Walgreen (NASDAQ:WBA) shares dropped Tuesday after the pharmacy chain's fiscal third-quarter report missed Wall Street's expectations on sales and earnings missed.
However, results were actually pretty good. Sales and earnings both grew in the past year. And given that both Walgreen and Rite Aid (NYSE:RAD) have indicated that health-care reform is supporting prescription volume, investors may want to consider using stock weakness to buy pharmacies this summer.
Sales continue higher
Walgreen's total sales grew by nearly 6% in the quarter from the same period last year. Sales growth was supported by a 2.2% lift in front-end same-store sales and a 6.3% jump in same-store pharmacy revenue. That's impressive given that the dollar value of branded drugs losing patent protection is higher this year than it was this time last year.
Offsetting generic price headwinds, sales grew thanks in part to insurance enrollment increases driven by the Affordable Care Act.
Newly insured patients covered by private plans and Medicaid expansion increased the number of prescriptions Walgreen filled last quarter by 4.1%, year over year. That outpaced the 2.3% script growth reported by Rite Aid during the three months ending in May.
Big and getting bigger
Walgreen is the goliath in the pharmacy market. The company opened or acquired a net 39 stores in the quarter, bringing its location count to 8,683 and solidifying its lead as the nation's largest pharmacy operator.
The store growth and solid results in prescription volume at existing stores helped Walgreen boost its market share by 20 basis points in the quarter, to 19%, according to IMS Health.
Prescriptions for patients covered by Medicare Part D jumped more than 11% year over year in the quarter. Given that the number of prescriptions filled annually increases with age, and baby boomers are turning 65 at a rate of 10,000 per day, volume should continue to provide tailwinds over the coming years.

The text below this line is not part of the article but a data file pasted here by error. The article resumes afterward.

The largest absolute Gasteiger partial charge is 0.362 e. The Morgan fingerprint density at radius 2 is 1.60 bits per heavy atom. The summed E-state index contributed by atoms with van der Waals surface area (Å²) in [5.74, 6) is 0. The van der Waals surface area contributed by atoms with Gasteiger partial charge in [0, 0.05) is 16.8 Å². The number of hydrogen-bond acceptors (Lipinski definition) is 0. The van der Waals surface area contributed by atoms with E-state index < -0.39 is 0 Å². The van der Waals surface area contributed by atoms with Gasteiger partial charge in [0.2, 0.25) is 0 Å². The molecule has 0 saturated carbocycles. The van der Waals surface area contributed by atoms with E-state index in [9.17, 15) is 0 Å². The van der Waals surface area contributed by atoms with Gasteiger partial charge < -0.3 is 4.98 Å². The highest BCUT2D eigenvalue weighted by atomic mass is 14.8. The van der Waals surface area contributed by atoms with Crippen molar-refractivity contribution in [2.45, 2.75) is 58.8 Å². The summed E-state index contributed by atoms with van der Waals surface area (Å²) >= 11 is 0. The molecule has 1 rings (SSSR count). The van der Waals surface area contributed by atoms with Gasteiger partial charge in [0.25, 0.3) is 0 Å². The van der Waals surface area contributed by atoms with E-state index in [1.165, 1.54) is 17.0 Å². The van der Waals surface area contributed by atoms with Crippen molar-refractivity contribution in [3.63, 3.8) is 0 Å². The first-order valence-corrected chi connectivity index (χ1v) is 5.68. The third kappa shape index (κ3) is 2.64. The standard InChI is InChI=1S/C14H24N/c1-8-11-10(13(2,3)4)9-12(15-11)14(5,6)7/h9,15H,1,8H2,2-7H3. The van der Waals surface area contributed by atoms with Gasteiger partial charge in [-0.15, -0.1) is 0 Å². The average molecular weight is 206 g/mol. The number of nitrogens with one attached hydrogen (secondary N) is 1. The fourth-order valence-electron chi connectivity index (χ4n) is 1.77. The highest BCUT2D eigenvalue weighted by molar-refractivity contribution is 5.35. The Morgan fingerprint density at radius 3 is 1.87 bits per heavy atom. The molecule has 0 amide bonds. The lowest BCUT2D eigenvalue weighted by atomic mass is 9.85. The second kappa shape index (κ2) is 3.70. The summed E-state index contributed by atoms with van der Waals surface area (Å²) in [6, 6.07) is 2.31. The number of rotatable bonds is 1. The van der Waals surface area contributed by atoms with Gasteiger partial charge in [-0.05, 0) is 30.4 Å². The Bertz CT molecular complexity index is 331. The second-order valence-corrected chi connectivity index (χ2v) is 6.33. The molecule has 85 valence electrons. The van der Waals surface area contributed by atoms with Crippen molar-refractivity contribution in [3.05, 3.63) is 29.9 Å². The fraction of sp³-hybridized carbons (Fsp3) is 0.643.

Impacting the bottom line
Similar to Rite Aid, Walgreen blamed its earnings miss partially on lower reimbursements for generic drugs and generic-drug price increases.
As a result, the company's year-over-year cost of sales in the quarter increased by 40 basis points, to 71.9%. That uptick masked the company's cost savings success, which helped reduce selling, general, and administrative expenses from 23.8% of sales a year ago to 23.5%.
Despite higher costs of sales, Walgreen in the quarter generated shareholder-friendly operating cash flow of $1.3 billion.
That consistent cash flow is helping Walgreen continue to invest in growth. The company is renovating stores to its new "Well Experience" format, opening in-store clinics, and rolling out new private label products such as Boots No7.
Those investments should help future earnings grow, suggesting that while Walgreen earnings were light this quarter, headwinds may ease considerably over the coming year.
That could be particularly true given that Walgreen expects to make an investor presentation this summer regarding income-friendly moves tied to its link-up with Alliance Boots. That deal is already providing a better than predicted impact on Walgreen's bottom line, adding $0.15 to earnings per share this past quarter.
Fool-worthy final thoughts
If those reasons aren't intriguing enough to put Walgreen on your watchlist, the company is also improving its balance sheet. In the past year, Walgreen has reduced its long-term debt from $4.5 billion to $3.7 billion. If Walgreen can continue to grow its sales, and generic headwinds on profit ease, a better balance sheet may allow the company to boost its dividend, which makes this investment even more compelling.
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Todd Campbell has no position in any stocks mentioned. Todd owns E.B. Capital Markets, LLC. E.B. Capital's clients may or may not have positions in the companies mentioned. Todd owns Gundalow Advisors, LLC. Gundalow's clients do not have positions in the companies mentioned. The Motley Fool has no position in any of the stocks mentioned. Try any of our Foolish newsletter services free for 30 days. We Fools may not all hold the same opinions, but we all believe that considering a diverse range of insights makes us better investors. The Motley Fool has a disclosure policy.